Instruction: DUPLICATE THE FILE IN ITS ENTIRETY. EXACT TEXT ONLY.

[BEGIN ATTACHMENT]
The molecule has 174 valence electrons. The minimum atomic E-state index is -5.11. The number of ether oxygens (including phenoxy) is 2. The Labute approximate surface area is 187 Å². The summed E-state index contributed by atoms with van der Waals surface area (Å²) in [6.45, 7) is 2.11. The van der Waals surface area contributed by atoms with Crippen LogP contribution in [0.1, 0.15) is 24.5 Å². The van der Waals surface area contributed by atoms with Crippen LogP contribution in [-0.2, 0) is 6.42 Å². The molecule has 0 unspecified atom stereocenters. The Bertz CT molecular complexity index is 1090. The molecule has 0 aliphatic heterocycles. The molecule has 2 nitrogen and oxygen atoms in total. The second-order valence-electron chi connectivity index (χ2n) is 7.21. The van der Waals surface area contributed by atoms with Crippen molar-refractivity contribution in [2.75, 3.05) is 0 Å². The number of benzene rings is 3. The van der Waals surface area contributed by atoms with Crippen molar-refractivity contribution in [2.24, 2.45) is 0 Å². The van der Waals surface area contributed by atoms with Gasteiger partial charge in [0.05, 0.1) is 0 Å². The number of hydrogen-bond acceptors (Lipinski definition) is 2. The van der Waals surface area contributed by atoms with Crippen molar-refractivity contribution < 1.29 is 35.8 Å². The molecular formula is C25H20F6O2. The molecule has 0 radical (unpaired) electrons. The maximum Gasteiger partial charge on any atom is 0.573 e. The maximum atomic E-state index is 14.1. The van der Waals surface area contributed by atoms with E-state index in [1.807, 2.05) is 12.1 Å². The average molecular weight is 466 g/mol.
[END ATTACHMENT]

The molecule has 174 valence electrons. The minimum atomic E-state index is -5.11. The number of ether oxygens (including phenoxy) is 2. The Labute approximate surface area is 187 Å². The summed E-state index contributed by atoms with van der Waals surface area (Å²) in [6.45, 7) is 2.11. The van der Waals surface area contributed by atoms with Crippen LogP contribution in [0.1, 0.15) is 24.5 Å². The van der Waals surface area contributed by atoms with Crippen LogP contribution in [-0.2, 0) is 6.42 Å². The molecule has 0 unspecified atom stereocenters. The Bertz CT molecular complexity index is 1090. The molecule has 0 aliphatic heterocycles. The molecule has 2 nitrogen and oxygen atoms in total. The second-order valence-electron chi connectivity index (χ2n) is 7.21. The van der Waals surface area contributed by atoms with Crippen molar-refractivity contribution in [2.75, 3.05) is 0 Å². The number of benzene rings is 3. The van der Waals surface area contributed by atoms with Crippen molar-refractivity contribution in [2.24, 2.45) is 0 Å². The van der Waals surface area contributed by atoms with Gasteiger partial charge in [0.05, 0.1) is 0 Å². The number of hydrogen-bond acceptors (Lipinski definition) is 2. The van der Waals surface area contributed by atoms with Crippen molar-refractivity contribution < 1.29 is 35.8 Å². The molecular formula is C25H20F6O2. The molecule has 0 radical (unpaired) electrons. The maximum Gasteiger partial charge on any atom is 0.573 e. The maximum atomic E-state index is 14.1. The van der Waals surface area contributed by atoms with E-state index in [1.807, 2.05) is 12.1 Å². The average molecular weight is 466 g/mol.